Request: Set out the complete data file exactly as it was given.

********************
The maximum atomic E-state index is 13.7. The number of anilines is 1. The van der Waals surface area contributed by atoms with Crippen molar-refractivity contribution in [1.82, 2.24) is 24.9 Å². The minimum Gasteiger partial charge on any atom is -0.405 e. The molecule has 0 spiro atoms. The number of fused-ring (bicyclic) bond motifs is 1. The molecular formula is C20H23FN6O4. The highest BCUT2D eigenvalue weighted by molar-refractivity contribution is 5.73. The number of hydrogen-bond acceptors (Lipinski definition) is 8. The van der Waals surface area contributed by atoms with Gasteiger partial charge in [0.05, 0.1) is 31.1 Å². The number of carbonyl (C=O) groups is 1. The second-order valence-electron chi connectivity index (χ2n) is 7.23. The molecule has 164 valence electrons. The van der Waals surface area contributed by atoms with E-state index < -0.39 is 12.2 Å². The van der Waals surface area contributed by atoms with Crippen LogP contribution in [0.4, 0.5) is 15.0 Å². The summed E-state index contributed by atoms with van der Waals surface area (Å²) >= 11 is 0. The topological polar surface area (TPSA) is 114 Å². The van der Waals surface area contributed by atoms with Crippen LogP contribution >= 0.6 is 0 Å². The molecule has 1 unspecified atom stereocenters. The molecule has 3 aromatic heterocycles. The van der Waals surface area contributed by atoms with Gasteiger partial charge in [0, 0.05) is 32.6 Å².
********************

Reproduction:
The maximum atomic E-state index is 13.7. The number of anilines is 1. The van der Waals surface area contributed by atoms with Crippen molar-refractivity contribution in [1.82, 2.24) is 24.9 Å². The minimum Gasteiger partial charge on any atom is -0.405 e. The molecule has 0 spiro atoms. The number of fused-ring (bicyclic) bond motifs is 1. The molecular formula is C20H23FN6O4. The highest BCUT2D eigenvalue weighted by molar-refractivity contribution is 5.73. The number of hydrogen-bond acceptors (Lipinski definition) is 8. The van der Waals surface area contributed by atoms with Gasteiger partial charge in [0.05, 0.1) is 31.1 Å². The number of carbonyl (C=O) groups is 1. The second-order valence-electron chi connectivity index (χ2n) is 7.23. The molecule has 164 valence electrons. The van der Waals surface area contributed by atoms with E-state index < -0.39 is 12.2 Å². The van der Waals surface area contributed by atoms with Crippen LogP contribution in [0.4, 0.5) is 15.0 Å². The summed E-state index contributed by atoms with van der Waals surface area (Å²) >= 11 is 0. The topological polar surface area (TPSA) is 114 Å². The van der Waals surface area contributed by atoms with Crippen LogP contribution >= 0.6 is 0 Å². The molecule has 1 unspecified atom stereocenters. The molecule has 3 aromatic heterocycles. The van der Waals surface area contributed by atoms with Gasteiger partial charge in [0, 0.05) is 32.6 Å².